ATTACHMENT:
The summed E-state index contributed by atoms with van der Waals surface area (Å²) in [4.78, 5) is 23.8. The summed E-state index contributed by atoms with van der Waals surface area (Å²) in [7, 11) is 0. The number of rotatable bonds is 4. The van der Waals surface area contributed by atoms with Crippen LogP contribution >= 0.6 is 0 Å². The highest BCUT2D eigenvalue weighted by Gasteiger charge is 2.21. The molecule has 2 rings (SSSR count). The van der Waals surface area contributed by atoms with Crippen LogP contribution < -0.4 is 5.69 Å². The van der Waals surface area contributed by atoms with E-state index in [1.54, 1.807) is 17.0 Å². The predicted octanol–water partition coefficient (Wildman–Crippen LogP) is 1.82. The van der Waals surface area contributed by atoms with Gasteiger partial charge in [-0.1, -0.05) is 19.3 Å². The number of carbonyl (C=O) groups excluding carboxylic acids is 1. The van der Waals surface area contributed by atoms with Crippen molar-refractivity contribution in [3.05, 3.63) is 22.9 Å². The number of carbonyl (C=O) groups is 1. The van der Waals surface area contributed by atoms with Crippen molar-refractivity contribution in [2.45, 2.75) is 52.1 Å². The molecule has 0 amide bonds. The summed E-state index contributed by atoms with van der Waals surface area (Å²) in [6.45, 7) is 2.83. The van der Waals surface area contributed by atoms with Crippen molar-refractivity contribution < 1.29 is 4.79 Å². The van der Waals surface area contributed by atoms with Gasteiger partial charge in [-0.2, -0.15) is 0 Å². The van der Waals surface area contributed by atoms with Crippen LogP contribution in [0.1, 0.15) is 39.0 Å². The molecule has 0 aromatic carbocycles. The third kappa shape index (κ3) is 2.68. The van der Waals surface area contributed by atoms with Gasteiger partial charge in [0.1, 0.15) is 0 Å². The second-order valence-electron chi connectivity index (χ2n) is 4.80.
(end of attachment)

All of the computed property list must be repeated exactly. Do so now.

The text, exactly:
The summed E-state index contributed by atoms with van der Waals surface area (Å²) in [4.78, 5) is 23.8. The summed E-state index contributed by atoms with van der Waals surface area (Å²) in [7, 11) is 0. The number of rotatable bonds is 4. The van der Waals surface area contributed by atoms with Crippen LogP contribution >= 0.6 is 0 Å². The highest BCUT2D eigenvalue weighted by Gasteiger charge is 2.21. The molecule has 2 rings (SSSR count). The van der Waals surface area contributed by atoms with Crippen LogP contribution < -0.4 is 5.69 Å². The van der Waals surface area contributed by atoms with E-state index in [1.54, 1.807) is 17.0 Å². The predicted octanol–water partition coefficient (Wildman–Crippen LogP) is 1.82. The van der Waals surface area contributed by atoms with Gasteiger partial charge in [-0.1, -0.05) is 19.3 Å². The number of carbonyl (C=O) groups excluding carboxylic acids is 1. The van der Waals surface area contributed by atoms with Crippen molar-refractivity contribution in [3.05, 3.63) is 22.9 Å². The number of carbonyl (C=O) groups is 1. The van der Waals surface area contributed by atoms with Crippen molar-refractivity contribution in [2.45, 2.75) is 52.1 Å². The molecule has 0 amide bonds. The summed E-state index contributed by atoms with van der Waals surface area (Å²) in [6.45, 7) is 2.83. The van der Waals surface area contributed by atoms with Crippen molar-refractivity contribution < 1.29 is 4.79 Å². The van der Waals surface area contributed by atoms with Gasteiger partial charge in [-0.2, -0.15) is 0 Å². The van der Waals surface area contributed by atoms with Crippen LogP contribution in [0.1, 0.15) is 39.0 Å². The molecule has 0 aromatic carbocycles. The third kappa shape index (κ3) is 2.68. The van der Waals surface area contributed by atoms with Gasteiger partial charge in [0.1, 0.15) is 0 Å². The second-order valence-electron chi connectivity index (χ2n) is 4.80.